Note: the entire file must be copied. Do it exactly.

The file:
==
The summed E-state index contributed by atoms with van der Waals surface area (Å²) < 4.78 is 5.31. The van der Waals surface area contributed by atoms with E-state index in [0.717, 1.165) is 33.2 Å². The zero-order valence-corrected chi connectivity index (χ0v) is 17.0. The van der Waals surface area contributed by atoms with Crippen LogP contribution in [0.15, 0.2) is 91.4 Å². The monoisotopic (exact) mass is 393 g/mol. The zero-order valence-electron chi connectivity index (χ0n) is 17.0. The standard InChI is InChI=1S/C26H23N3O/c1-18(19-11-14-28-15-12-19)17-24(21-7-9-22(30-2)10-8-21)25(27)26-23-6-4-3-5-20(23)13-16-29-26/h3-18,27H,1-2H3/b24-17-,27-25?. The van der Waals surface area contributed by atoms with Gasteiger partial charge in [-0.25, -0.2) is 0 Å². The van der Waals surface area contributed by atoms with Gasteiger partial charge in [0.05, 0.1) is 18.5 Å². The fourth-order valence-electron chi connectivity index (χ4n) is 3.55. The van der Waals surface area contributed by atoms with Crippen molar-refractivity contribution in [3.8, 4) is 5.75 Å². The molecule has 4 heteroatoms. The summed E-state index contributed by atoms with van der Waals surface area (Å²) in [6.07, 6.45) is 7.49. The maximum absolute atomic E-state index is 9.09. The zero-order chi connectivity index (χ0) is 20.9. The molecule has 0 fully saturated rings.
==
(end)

The summed E-state index contributed by atoms with van der Waals surface area (Å²) < 4.78 is 5.31. The van der Waals surface area contributed by atoms with E-state index in [0.717, 1.165) is 33.2 Å². The zero-order valence-corrected chi connectivity index (χ0v) is 17.0. The van der Waals surface area contributed by atoms with Crippen LogP contribution in [0.15, 0.2) is 91.4 Å². The monoisotopic (exact) mass is 393 g/mol. The zero-order valence-electron chi connectivity index (χ0n) is 17.0. The standard InChI is InChI=1S/C26H23N3O/c1-18(19-11-14-28-15-12-19)17-24(21-7-9-22(30-2)10-8-21)25(27)26-23-6-4-3-5-20(23)13-16-29-26/h3-18,27H,1-2H3/b24-17-,27-25?. The van der Waals surface area contributed by atoms with Gasteiger partial charge in [-0.25, -0.2) is 0 Å². The van der Waals surface area contributed by atoms with Gasteiger partial charge in [0.05, 0.1) is 18.5 Å². The fourth-order valence-electron chi connectivity index (χ4n) is 3.55. The van der Waals surface area contributed by atoms with Crippen molar-refractivity contribution in [3.8, 4) is 5.75 Å². The molecule has 4 heteroatoms. The summed E-state index contributed by atoms with van der Waals surface area (Å²) in [6.07, 6.45) is 7.49. The maximum absolute atomic E-state index is 9.09. The zero-order chi connectivity index (χ0) is 20.9. The molecule has 0 fully saturated rings.